Monday, March 25, 2013

Art Gallery: DOC SAVAGE Pulps 1, 2 & 3 (1933)

Reading and reviewing Will Murray's new Doc masterpiece Skull Island (thats's HERE) put me in a Savage mood. Since that story takes place before the series proper, it just naturally leads into these next three adventures. Maybe it's time to read them again.

Saturday, March 23, 2013

Doc at his most Savage! SKULL ISLAND by Will Murray - where Doc meets King Kong!

Wow. This is Doc Savage as you've never seen him.

Even without King Kong, this would be one of my favorite Doc novels ever - and that's saying something, seeing that almost two hundred of them have gone before.

The story starts with Kong lying dead at the foot of the Empire State Building. Doc and the gang were not involved in the events that led to the King's demise, but the city asks them to supervise the removal of the oversized remains. For Doc, this is a sad affair, because if he and Kong were - if not friends - at least old acquaintances. And once the body is on its way back to Skull Island, he tells the guys how that first meeting came about.

In flashback, we're with twenty-year-old Doc as he returns from the war in Europe, where he and his future associates became fast friends. He's summoned by his father, the close-mouthed and mysterious Clark Savage Sr., who desires his presence on a voyage to the South Seas. The trip is well underway before Clark Sr. reveals the true purpose of their mission: They're seeking Doc's grandfather, the near-legendary seafarer Stormalong Savage - who's been missing for years. (In a nice touch, Clark Sr.'s vessel is a black-hulled schooner, much like that piloted by Lester Dent's Black Mask hero, Oscar Sail.)

This first portion of the voyage, in which Doc and his father get reacquainted - or more properly get truly acquainted for the first time in their lives - is the closest to literary fiction a Doc novel is ever likely to come. This is some fine writing from Will Murray, proving he's capable of far more than simply channeling Lester Dent (which he does, of course, very well). It's no wonder this is the first Doc novel bearing his own name rather than the traditional "Kenneth Robeson."

But Skull Island is first and foremost an adventure story, and the adventure aspects build gracefully until Doc, his pop, and yep - old Stormalong Savage himself - find themselves battling prehistoric monsters and bloodthirsty Dyak headhunters while trying to evade the king-sized grasp of Kong, the undisputed lord and master of the island.

Kong, as you might expect, is awesome, and a real badass when riled, but we also see a softer side to his character, and get some insight into what motivates him. This makes his movie fate all the more poignant.

And then there's Doc, more savage than we've ever seen him. As we know, he's a product of his intensive training, and this novel takes place just after WWI, where he's been trained to kill. And man, did he learn! This is Doc Unleashed, as he snaps  necks, bashes brains, slices off body parts, and mows down the headhunters with his newly invented annihiliator machine pistol (which fires real bullets). The battle scenes are a real kick, and it seems unlikely we'll ever again see the like.

Along the way, we get tantalizing hints of the wild lives led by Clark Savage Sr. and his pop Stormalong, and even the pre-war life of Clark Savage Jr. The result is a unique and thoroughly satisfying Doc novel. This would seem open up new vistas for Mr. Murray to explore. I can't wait to see what he does next.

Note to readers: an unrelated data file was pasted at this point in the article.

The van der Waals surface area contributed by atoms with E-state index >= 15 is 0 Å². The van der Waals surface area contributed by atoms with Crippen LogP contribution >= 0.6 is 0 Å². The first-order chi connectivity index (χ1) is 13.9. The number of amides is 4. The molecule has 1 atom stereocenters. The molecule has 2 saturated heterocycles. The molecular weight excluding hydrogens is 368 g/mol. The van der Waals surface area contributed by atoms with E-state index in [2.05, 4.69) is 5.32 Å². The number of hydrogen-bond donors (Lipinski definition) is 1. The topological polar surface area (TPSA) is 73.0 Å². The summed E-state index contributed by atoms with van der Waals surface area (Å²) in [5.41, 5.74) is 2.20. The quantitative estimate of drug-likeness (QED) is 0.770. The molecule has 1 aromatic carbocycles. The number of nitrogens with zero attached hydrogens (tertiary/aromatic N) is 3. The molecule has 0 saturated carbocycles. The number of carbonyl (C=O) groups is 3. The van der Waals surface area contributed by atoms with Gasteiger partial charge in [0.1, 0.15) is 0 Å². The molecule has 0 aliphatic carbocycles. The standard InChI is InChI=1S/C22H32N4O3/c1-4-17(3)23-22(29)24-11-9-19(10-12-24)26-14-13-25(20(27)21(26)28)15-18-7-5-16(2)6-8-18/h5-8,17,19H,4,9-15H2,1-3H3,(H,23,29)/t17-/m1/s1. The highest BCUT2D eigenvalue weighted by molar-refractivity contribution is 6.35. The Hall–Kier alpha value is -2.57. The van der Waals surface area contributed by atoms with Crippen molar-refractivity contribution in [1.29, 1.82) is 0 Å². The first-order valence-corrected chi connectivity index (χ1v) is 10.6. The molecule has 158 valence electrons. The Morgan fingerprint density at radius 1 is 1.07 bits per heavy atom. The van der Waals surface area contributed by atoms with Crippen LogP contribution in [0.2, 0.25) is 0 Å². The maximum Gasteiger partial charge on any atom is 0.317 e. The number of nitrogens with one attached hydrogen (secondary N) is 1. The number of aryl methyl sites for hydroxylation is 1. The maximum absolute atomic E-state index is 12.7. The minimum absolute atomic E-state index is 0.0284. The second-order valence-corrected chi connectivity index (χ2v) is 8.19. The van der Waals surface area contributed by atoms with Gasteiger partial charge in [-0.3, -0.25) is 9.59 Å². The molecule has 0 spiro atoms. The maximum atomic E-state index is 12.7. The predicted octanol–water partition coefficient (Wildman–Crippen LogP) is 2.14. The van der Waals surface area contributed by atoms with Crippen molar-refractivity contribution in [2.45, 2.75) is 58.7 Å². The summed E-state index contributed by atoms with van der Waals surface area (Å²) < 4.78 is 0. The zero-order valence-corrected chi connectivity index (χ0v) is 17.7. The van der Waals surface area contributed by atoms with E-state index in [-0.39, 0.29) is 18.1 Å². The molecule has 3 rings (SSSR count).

The trade paperback is available NOW, and coming next month is a limited edition hardcover with the wraparound cover shown above. Order info is HERE!

Tarzan of the Comics (by Burne Hogarth!)




Friday, March 22, 2013

Forgotten Books: PASSING STRANGE by Richard Sale

You know I like a book when I have five different editions of it. That’s the case with Passing Strange. And this time, I’m pretty sure I liked it even more than my first reading, twenty-some years ago.

Why? Because I know more about writing than I did then, and have an even greater appreciation for Richard Sale’s talent. This is the kind of book that puts me in the mood to write.

About his pulp stories, of which there were many hundreds, Sale said the first draft was the last draft. Whether that’s also true of his novels I don’t know, but it wouldn't surprise me much. His pulp dialogue is consistently smooth and entertaining, and this novel - told in first person, so it’s essentially all dialogue - ranks right up with the best of his pulp work. And by that I mean it ranks right up with his Daffy Dill series.

The narrator here is Peter Merritt, a New York obstetrician who’s summoned to Hollywood by his pregnant sister-in-law. Though he considers himself stuffy compared to movie folk, he shows flashes of Daffy’s wit and classical education, and is far less stuffy than the physician hero of Sale’s first Hollywood novel, Lazarus #7.

In Hollywood, Merritt meets two of the supporting players from Lazarus #7, the quiet but effective homicide detective Daniel Webster, and slimy but almost likable movie producer Al Roche. A third of the way into the book, the setting moves east, and all the Hollywood players move along with it, bringing their wacky personalities with them. ‘

As depicted on three of these covers, the trouble starts when someone in surgical garb slips into the operating room and murders the slimeball Hollywood doctor Merritt is assisting. Then a dead baby in a black-trimmed bassinet turns up, and before you know it more bodies start dropping. It’s all passing strange, but all very nicely told.

I've been slowly reworking my way through all of Sale's novels, of which this is the sixth. Previously reviewed here were Not Too Narrow . . . Not Too Deep (1936), Is A Ship Burning? (1937), The Rogue (pulp serial, 1938), Cardinal Rock (1940) and Lazarus #7 (1942). Still to come are Sailor Take Warning (aka Home is the Hangman) (1942), Destination Unknown (aka Death at Sea) (1943), Benefit Performance (1946), The Oscar (1963), For the President's Eyes Only (1971) and The White Buffalo (1975). Stay tuned.

Click HERE for earlier Sale reviews, pulp covers, two complete Daffy Dill stories, the first Candid Jones story, an early story from Nickel Detective and other cool Sale stuff.

Click HERE to visit pattinase, where you'll find links to more Forgotten Books.